Innovations in technology over the past decade have continued to make workforce development better for employees. This revolution has created an exponential learning curve for both users and trainers; however, the hardware and software on the market can quickly overload current and future employees while also generating uncertainty around implementation in the workplace. This reality impacts the likelihood of buy-in on an individual basis due to the high-tech nature of the advancements and a lack of a firm understanding of the benefits.
Take, for example, the growth of virtual reality and augmented reality.
Many people would easily think these words are interchangeable when they have two meanings and applications:
Virtual Reality (VR) is entering a scenario artificially created where the user is transposed into another place using equipment like Playstation VR, Apple, Oculus Rift, Samsung Gear VR, and Google Cardboard.
A user sees and interacts with the objects. Some VR programs can even feel movement such as climbing a staircase inside a 3D world and engage in simulations where users can hear and smell.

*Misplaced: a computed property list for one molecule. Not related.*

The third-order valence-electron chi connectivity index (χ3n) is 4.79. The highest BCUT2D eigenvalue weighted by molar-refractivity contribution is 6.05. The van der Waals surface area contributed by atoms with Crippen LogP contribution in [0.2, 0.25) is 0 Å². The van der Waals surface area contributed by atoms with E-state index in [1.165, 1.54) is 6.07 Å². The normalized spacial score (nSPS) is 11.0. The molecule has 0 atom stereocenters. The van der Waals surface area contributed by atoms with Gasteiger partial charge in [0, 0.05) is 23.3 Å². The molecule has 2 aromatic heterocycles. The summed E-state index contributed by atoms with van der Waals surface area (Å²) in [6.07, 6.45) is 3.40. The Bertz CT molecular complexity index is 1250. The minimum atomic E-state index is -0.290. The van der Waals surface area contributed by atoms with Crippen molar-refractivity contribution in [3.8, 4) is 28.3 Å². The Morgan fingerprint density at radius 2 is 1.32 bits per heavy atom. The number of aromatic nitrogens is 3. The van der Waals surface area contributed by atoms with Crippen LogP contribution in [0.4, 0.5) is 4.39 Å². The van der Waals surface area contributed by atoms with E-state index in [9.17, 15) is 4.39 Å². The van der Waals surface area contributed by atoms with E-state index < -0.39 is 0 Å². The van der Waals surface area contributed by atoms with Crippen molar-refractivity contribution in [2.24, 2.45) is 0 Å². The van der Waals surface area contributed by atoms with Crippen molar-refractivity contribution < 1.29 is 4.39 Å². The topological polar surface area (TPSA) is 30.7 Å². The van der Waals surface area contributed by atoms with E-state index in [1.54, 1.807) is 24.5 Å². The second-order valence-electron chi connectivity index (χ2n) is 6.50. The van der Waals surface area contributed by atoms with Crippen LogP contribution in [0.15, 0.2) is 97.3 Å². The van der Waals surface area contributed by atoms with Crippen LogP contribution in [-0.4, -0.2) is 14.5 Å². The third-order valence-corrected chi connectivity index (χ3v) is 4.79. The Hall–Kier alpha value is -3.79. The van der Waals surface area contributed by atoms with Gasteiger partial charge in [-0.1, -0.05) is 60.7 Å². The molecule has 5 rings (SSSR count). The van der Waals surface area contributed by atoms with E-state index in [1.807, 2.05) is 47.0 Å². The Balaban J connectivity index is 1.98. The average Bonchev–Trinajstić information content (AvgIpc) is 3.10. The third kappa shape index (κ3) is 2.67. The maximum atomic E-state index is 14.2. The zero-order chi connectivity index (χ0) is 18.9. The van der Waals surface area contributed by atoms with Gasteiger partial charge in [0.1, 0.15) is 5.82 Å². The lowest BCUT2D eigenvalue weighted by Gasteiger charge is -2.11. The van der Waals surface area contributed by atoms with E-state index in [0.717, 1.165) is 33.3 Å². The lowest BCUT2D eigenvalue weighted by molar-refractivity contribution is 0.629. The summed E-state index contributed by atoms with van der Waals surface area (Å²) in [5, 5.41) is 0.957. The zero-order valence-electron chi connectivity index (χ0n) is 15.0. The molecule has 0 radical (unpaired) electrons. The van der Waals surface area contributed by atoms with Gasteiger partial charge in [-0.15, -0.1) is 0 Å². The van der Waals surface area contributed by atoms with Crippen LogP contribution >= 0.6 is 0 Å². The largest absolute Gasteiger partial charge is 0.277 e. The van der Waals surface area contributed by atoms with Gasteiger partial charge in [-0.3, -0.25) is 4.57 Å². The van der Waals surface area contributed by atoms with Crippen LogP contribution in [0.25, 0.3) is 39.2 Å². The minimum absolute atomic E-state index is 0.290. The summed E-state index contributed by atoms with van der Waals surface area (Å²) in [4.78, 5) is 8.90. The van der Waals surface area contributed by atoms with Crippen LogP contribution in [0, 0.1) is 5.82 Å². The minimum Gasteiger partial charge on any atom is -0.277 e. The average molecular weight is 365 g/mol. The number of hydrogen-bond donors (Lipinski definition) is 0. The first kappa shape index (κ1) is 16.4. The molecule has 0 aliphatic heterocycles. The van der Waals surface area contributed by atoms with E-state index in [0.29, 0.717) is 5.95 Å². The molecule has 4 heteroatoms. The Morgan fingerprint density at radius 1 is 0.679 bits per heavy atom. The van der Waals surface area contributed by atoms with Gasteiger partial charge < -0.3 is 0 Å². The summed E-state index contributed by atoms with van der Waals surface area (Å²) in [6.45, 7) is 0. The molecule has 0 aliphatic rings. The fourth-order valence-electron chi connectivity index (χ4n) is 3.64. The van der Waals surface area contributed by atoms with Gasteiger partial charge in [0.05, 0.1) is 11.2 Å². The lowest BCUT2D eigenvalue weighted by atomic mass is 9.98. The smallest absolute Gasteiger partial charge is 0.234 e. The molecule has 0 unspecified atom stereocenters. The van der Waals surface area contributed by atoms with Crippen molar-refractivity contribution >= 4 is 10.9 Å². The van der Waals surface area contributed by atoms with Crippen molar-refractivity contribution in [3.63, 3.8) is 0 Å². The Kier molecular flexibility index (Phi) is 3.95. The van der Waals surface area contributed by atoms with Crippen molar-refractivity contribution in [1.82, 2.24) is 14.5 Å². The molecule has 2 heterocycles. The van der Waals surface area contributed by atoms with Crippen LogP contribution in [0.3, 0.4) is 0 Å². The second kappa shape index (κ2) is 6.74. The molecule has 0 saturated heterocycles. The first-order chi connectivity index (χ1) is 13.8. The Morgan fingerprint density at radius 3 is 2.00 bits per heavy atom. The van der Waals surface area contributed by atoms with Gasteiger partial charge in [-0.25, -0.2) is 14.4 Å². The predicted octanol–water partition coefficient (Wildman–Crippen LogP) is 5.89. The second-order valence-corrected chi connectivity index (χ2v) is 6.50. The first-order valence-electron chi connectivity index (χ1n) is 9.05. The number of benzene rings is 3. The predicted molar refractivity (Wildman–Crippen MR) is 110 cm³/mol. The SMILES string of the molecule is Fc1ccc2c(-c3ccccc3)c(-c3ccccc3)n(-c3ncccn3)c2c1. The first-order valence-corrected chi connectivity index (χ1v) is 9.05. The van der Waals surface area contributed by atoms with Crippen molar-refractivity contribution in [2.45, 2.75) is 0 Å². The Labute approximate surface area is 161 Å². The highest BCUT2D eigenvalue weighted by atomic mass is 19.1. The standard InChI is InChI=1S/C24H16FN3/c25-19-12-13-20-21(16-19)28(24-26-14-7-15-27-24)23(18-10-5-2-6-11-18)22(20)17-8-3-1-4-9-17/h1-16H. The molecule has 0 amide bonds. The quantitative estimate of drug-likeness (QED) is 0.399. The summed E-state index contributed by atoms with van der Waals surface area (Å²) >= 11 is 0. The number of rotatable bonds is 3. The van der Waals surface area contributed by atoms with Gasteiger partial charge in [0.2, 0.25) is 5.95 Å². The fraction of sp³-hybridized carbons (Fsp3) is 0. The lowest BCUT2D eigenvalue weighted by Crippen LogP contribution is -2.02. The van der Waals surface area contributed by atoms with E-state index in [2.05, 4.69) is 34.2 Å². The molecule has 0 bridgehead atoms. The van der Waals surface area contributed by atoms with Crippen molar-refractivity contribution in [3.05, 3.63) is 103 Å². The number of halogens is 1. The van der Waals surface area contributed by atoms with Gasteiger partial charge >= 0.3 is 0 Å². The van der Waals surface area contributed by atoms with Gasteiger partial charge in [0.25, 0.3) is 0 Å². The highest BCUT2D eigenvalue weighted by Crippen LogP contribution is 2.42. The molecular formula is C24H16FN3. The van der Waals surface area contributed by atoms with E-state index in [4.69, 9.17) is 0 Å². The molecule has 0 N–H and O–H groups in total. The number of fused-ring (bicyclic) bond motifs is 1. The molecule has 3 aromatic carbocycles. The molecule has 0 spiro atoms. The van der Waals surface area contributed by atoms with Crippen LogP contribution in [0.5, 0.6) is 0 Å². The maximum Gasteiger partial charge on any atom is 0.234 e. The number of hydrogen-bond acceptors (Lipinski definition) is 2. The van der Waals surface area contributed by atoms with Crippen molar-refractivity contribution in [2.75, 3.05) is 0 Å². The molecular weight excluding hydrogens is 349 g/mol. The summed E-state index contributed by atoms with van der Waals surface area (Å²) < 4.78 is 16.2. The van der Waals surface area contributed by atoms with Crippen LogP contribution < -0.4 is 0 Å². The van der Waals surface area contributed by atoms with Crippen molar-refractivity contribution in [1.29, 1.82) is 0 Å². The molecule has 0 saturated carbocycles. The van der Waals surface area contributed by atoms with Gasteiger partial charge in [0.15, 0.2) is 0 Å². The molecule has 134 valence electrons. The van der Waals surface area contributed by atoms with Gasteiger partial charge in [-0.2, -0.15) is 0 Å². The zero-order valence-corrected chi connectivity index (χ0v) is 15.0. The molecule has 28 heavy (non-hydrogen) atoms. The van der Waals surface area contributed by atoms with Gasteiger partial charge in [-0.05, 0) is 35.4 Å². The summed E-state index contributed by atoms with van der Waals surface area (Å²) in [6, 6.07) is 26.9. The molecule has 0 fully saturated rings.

As the user looks around, the environment changes which gives them the 360 degree sensation.
The aviation, medical, and military industries have implemented VR into their training where it is decreasing the time needed to gain new skills.
Augmented Reality (VR) provides a situation embedded in a real-life visual. AR continues to be more commonly seen on our phones, laptops, and tablets by using clear visors that add elements on top of what a user is viewing.
That element remains fixed in one location and is there for a specific purpose.
An example from the past few years involved is Pokemon GO where people across the world were trying to catch monsters like the electric mouse, Pikachu. They would use the app on their phones and walk around places like a park to catch the characters.
Benefits to VR and AR Already Seen
Research has shown that VR and AR benefit those who experience a mental illness. For example, veterans diagnosed with PTSD use the technology in their therapy, which enables them to face their challenges in a controlled situation. (Source)
Here they overcome their phobia and can begin the healing process.
VR / AR In Workforce Development
With VR / AR now available, trainers can now differentiate the way they can teach the material.
In this chart below, there are possible places where AR and VR can be utilized in Workforce Development. Notice the vast differences between the two types of technology.
The benefits of using VR / AR far outweigh those who do not use them. It’s all up to the supervisors to understand the places in the curriculum where VR / AR can enhance the learning. (Source)
As leaders, it’s up to us to take charge in making this 3D world a reality for our workforce.
If we ignore this opportunity, it will not only limit the skill sets staff can develop, it’ll cap their business’ profits.